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All About Fabric Layers and Linings

Fabric Layers

There are many layers to garments, the layers underneath the main top fabric that we see are:

  • the lining
  • the underlining
  • the interfacing
  • the interlining

Although not used on every item of clothing that we may wear, these are very useful for constructing some garments and craft projects, here is some more information on these fabric layers.


Linings are usually separate layers of silky type fabrics that are sewn into a garment, such as a coat, to hide internal seams and dart, and also to make the garment feel more comfortable to the wearer. When using linings it is best to ensure the fabric you use is as washable as the outer fabric. I have washed 'washable' coats before to find out that the lining shrinks where the outside didn't pulling the coat out of shape.


Underlinings are used in many ways. They can hide internal work from a flimsy sheer outer fabric or add strength and weight to light fabrics. Lacy tops will usually have a soft satin type underlining. Sometimes the underlining is attached to the top fabric before the garment is constructed but can also be stitched in place after all work is complete.


Interfacing provides stiffness and support to fabrics. This is very useful in making things like bags and stiffening shirt collars. Button h*** areas sometimes need extra strength and knitted garments can stretch out of shape so extra fabric support can be useful here also. They come in light, medium and heavy weights to suit the weight of the main fabric that needs to be supported.

There are two types of this support fabric:

  • Iron-on Interfacing - This is ironed directly onto the fabric. It is best to choose an iron on interfacing that is of lesser weight than your main fabric so any marks or creases in the interfacing will not show through. To use follow these steps:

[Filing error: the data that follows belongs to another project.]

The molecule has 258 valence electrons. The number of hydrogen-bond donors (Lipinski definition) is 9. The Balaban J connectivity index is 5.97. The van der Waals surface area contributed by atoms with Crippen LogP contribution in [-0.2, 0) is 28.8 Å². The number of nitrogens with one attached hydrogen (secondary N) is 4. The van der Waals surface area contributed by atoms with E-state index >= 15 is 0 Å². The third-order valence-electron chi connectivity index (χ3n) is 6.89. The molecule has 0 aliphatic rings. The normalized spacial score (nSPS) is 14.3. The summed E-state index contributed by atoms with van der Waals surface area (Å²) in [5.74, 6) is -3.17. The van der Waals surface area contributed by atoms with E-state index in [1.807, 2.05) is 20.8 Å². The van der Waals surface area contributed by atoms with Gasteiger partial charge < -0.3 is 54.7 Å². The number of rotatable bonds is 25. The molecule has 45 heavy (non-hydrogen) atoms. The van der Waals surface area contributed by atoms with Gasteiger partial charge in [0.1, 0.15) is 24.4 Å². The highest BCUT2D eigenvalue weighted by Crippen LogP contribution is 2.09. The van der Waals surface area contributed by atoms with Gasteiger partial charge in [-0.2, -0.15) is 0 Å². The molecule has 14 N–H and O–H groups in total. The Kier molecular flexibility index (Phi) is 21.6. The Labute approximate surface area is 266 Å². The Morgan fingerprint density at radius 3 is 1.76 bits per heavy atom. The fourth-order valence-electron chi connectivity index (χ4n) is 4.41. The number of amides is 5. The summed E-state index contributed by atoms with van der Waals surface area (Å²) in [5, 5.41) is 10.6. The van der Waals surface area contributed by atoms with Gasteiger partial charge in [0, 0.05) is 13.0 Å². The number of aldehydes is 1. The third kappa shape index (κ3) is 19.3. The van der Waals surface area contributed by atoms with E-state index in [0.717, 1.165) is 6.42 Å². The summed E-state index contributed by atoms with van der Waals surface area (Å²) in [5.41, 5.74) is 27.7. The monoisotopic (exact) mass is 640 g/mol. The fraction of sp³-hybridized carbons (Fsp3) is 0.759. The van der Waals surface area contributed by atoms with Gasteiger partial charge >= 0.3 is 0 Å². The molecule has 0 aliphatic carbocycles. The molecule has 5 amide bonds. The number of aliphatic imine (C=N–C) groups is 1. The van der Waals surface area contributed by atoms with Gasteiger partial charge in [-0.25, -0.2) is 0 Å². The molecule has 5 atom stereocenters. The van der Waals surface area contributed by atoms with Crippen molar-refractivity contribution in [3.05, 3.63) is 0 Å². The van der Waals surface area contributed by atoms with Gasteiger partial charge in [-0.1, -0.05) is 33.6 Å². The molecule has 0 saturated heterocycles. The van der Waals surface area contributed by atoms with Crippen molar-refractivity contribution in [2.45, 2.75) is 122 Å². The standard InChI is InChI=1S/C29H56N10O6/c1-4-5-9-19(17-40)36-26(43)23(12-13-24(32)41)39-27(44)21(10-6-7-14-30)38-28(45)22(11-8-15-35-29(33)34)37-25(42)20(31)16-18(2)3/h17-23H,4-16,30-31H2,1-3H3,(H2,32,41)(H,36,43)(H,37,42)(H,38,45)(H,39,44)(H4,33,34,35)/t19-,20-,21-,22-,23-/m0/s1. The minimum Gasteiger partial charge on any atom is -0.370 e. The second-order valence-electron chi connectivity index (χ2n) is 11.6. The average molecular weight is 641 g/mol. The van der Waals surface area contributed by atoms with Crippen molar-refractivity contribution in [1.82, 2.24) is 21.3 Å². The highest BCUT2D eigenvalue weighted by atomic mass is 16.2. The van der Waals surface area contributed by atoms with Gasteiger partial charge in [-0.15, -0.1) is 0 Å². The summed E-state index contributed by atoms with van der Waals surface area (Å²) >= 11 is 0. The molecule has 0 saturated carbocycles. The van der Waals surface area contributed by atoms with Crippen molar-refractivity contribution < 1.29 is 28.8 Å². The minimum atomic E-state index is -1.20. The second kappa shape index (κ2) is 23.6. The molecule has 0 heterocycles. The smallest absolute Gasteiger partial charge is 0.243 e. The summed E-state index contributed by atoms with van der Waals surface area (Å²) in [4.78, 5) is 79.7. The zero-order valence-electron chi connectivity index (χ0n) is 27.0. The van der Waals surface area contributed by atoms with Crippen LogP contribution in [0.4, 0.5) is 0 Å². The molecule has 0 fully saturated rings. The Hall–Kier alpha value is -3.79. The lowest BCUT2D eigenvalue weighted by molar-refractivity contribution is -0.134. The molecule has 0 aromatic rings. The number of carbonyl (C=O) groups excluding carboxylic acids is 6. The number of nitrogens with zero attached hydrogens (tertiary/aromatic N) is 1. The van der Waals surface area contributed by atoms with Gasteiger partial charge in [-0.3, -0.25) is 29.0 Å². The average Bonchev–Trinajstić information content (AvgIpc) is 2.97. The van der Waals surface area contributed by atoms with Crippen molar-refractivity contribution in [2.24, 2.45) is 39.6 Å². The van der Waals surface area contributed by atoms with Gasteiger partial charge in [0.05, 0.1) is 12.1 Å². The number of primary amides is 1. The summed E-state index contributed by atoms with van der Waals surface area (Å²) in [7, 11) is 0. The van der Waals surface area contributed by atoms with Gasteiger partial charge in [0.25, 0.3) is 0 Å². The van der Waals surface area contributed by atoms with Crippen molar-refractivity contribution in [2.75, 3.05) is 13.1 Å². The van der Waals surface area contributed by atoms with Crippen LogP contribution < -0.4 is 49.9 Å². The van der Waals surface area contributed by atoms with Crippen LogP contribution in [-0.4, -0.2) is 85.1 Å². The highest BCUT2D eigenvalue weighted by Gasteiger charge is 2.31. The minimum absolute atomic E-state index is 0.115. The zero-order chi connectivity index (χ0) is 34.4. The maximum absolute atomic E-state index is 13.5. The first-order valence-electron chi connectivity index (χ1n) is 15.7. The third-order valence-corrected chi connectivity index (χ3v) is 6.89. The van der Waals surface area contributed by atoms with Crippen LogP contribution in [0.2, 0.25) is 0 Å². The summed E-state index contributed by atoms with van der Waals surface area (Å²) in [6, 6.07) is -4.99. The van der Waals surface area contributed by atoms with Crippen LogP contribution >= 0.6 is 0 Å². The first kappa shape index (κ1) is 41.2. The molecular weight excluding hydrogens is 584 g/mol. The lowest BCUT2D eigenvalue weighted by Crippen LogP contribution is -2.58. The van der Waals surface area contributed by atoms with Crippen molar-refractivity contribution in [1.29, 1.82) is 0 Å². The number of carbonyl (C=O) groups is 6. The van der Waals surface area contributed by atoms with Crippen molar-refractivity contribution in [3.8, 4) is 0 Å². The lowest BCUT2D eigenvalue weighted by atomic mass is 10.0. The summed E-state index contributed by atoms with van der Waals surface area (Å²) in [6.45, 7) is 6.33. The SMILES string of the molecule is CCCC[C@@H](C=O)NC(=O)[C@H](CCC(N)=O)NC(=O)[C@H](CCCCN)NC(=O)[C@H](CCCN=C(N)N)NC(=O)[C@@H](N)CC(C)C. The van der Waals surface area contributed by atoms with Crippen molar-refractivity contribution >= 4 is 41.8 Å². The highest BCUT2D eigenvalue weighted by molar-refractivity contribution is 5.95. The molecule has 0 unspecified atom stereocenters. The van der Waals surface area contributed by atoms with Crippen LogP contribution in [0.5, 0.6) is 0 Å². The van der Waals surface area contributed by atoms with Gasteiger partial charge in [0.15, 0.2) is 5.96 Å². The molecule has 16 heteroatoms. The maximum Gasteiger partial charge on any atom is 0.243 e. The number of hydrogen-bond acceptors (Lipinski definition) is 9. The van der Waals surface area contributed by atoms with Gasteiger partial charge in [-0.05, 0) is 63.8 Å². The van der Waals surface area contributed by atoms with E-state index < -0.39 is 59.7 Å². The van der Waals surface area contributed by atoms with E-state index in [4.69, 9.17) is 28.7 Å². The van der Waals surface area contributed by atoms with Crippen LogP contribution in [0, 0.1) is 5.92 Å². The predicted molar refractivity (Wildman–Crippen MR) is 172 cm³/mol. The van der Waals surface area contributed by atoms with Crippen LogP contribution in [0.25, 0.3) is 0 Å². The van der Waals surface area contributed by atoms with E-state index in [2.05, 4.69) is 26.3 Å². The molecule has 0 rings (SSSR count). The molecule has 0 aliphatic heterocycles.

1. Check the interfacing on a small scrap of your fabric to be sure the adhesive will not show through.
  2. Cut the interfacing to the desired shape and set down the adhesive side on the wron side of your fabric.
  3. Begin pressing by placing the iron onto the fabrics and leaving a few seconds - don't slide it! Allow to cool, double check it is all stuck - press again on any areas that are loose.
  4. Trim the fabric and interfacing together.

  • Sew-in Interfacing - this is sewn into the fabric. This is more commonly used in lightweight fabrics where the iron-on glue may show through.

  1. To stitch interfacings directly to the outer fabric pin and tack the interfacing to the fabric
  2. Stitch, hand or machine the interfacing and fabric together - trim the seam allowance on the interfacing as close as you can.
  3. Heavy weight interfacings need to have the seam allowance cut away then attached by hand using herringbone stitch.


Interlining is a seperate layer of fabric that is inserted between the outer fabric and any linings. It can be used to add warmth and padding or to strengthen a fabric, and usually only on the main trunk of a garment rather than the sleeves.

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Comment by Elizabeth Quinn on October 7, 2010 at 10:31am
great information

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